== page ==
Read Luke 17 -- 18
In Today's Reading:
Forgiveness; 10 lepers; Christ's return foretold; rich young ruler; Christ's death and resurrection foretold; healing of a blind beggar
In a lifetime, no one question could be of greater importance than that of a certain ruler (Luke 18:18) who came . . . running, and kneeled to Him (Jesus) (Mark 10:17). Matthew points out that he was a young man (Matthew 19: 20,22) and all three of these Gospels mention his great wealth. Kneeling before Jesus, he asked: Good Master, what shall I do to inherit eternal life? And Jesus said to him. . . . Do not commit adultery, Do not kill, Do not steal, Do not bear false witness, Honor your father and your mother (Luke 18:18-27; also Matthew 19:16-30; Mark 10:17-31). Jesus did not question the ruler's integrity when he said, All these I have kept from my youth up (Luke 18:21). No one ever addressed a scribe or a rabbi as Good Master — only God was called good. But, all three of these Gospels also report that he called Jesus the Good Master. He recognized Jesus as more than just another Teacher, but as the Master Teacher.
Since he knelt before Jesus, he clearly understood that Jesus was the Messiah and that, beyond this physical life, there was an eternity, a real personal existence that he wanted to inherit.
In response to his most vital question: What must I do, Jesus told him: You lack one thing: sell all that you have, and distribute to the poor, and you shall have treasure in heaven: and come, follow Me. And when he heard this, he was very sorrowful (sad): for he was very rich (18:22-23). This should not be twisted to mean that eternal life can be earned by self-effort or sacrificial giving. Eternal life can only come from Him Who loved us, and washed us from our sins in His own blood (Revelation 1:5). The young ruler's response revealed that he would not seek first the kingdom of God (Matthew 6:33). He was unwilling to let Jesus be Lord of his life. He would not give up the pleasant life or his proud position that he loved so much, as well as the influence, prestige, and financial securities that his wealth provided. He was a good man, and very religious, but sadly he was eternally lost. Note carefully that the Bible does not condemn anyone just because they are rich.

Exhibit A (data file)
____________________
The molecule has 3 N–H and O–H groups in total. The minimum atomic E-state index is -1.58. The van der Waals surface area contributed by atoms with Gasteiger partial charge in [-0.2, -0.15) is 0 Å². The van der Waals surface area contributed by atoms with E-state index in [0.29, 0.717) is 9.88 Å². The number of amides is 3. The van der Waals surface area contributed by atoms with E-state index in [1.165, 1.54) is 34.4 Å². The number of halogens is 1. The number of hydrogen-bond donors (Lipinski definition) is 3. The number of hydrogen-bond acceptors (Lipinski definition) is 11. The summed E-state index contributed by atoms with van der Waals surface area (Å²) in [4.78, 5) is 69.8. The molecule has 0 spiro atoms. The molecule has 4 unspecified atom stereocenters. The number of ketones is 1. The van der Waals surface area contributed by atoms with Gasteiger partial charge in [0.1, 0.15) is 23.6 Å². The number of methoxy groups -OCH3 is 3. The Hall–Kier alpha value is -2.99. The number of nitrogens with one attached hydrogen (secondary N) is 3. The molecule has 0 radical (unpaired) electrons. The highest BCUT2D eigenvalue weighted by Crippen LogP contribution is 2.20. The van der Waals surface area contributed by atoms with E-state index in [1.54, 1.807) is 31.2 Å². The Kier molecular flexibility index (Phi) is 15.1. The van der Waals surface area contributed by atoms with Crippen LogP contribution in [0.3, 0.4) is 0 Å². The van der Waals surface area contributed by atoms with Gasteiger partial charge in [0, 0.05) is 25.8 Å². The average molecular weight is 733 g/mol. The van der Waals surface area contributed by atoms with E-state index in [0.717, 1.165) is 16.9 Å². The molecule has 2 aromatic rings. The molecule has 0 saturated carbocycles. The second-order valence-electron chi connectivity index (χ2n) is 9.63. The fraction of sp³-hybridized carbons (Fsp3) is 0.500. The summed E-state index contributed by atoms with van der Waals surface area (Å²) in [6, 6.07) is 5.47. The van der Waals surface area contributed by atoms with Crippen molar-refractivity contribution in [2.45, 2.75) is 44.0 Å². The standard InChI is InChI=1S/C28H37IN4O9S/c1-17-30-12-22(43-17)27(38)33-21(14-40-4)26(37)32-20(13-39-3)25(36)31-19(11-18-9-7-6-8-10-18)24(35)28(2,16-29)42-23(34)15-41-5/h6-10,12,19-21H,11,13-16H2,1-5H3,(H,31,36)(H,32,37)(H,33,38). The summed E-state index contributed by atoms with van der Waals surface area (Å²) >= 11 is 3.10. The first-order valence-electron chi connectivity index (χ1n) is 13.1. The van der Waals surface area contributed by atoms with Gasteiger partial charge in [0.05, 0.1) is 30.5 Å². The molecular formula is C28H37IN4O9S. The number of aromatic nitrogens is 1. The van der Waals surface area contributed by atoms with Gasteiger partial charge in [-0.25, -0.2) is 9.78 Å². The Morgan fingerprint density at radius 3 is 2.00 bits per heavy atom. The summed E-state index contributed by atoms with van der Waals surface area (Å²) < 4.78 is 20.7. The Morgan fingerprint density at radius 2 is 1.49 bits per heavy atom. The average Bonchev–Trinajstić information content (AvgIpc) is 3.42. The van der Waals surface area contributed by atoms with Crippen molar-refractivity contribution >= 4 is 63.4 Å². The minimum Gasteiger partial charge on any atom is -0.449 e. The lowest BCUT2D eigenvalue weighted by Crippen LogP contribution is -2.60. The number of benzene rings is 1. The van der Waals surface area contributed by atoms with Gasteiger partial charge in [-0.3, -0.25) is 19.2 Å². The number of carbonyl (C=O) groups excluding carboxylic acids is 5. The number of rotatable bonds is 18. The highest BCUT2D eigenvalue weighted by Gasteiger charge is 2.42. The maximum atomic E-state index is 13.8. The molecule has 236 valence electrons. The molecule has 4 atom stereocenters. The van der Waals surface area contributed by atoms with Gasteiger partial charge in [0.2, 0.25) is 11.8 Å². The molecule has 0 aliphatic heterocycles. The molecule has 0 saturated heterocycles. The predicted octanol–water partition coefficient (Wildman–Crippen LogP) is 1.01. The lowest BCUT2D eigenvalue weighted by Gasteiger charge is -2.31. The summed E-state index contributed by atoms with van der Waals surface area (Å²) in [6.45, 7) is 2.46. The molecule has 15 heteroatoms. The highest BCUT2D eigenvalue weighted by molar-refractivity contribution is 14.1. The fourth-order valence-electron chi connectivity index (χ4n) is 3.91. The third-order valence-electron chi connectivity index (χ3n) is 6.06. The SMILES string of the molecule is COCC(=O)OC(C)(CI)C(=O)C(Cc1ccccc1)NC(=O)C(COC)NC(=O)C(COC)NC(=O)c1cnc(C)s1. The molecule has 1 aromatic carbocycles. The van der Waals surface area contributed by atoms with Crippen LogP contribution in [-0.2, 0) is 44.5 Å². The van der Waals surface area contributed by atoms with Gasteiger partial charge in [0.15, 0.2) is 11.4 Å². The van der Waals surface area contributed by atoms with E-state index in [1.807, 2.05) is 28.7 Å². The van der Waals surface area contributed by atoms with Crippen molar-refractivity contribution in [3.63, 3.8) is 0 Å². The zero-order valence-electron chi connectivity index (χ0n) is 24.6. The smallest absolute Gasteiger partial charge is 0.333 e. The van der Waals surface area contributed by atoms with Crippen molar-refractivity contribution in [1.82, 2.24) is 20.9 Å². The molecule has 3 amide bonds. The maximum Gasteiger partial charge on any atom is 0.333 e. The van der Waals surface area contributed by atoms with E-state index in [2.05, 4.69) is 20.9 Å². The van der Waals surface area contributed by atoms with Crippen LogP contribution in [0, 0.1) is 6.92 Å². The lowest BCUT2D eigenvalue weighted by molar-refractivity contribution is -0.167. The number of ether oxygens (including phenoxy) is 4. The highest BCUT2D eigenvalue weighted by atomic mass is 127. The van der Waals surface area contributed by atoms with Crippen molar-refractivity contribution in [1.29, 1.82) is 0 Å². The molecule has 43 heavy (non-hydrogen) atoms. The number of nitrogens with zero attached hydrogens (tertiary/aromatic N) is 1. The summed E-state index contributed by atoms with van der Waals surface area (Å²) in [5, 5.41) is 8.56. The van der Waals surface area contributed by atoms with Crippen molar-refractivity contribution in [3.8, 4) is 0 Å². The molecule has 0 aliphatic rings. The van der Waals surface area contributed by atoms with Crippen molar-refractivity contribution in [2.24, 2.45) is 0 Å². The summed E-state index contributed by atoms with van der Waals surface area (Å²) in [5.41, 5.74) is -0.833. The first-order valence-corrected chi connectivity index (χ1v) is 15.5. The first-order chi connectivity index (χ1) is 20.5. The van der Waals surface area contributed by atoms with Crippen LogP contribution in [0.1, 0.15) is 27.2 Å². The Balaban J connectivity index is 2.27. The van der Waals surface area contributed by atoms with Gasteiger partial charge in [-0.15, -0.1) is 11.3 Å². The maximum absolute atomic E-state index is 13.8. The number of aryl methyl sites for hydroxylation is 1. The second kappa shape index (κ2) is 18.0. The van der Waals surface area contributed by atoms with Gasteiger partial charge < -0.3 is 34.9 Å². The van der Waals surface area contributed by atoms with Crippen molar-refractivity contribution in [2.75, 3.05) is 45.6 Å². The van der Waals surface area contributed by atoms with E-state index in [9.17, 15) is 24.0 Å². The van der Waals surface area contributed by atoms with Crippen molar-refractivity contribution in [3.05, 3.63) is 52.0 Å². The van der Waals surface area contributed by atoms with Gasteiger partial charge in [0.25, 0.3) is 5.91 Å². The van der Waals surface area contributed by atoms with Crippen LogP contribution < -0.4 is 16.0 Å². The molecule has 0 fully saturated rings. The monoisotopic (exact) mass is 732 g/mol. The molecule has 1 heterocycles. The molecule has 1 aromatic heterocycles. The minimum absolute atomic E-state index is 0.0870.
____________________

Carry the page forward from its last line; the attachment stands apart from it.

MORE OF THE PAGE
The Apostle Paul was inspired by the Holy Spirit to write: Charge (instruct) them that are rich in this world, that they be not high-minded (conceited), nor trust in uncertain riches, but in the living God, Who gives us richly all things to enjoy; That they do good, that they be rich in good works, ready to distribute, willing (ready) to communicate (share); Laying up in store for themselves a good foundation against the time to come, that they may lay hold on eternal life (I Timothy 6:17-19).
In your walk through life, your daily decisions reveal what you really believe. The young ruler illustrates why Jesus said: Narrow (confining) is the way, which leads to life, and few there be that find it (Matthew 7:14).
17:8 sup = eat, to take something to eat and/or to drink; 17:9 trow = trust, think, give acceptance to; 18:1 faint = lose heart, give up; 18:3 Avenge = Provide justice and protection, vindicate, defend.
For Luke 18:20: See Exodus 20:12-16; Deuteronomy 5:16-20.
BP Staff: Bernice Rathbone · Pray for Wallbuilders Inc. and David Barton · Government Official: Rep. Zach Wamp (TN) · Country: Afghanistan (26 million) in central Asia · Major languages: Pastu and Afghan Persian (Dari) · Hostile to Christian evangelization. For a Muslim to convert to Christianity, their law requires automatic execution · Prayer Suggestion: Ask God to show you His ways (Exodus 33:13).
Memory Verse for the Week: Galatians 2:20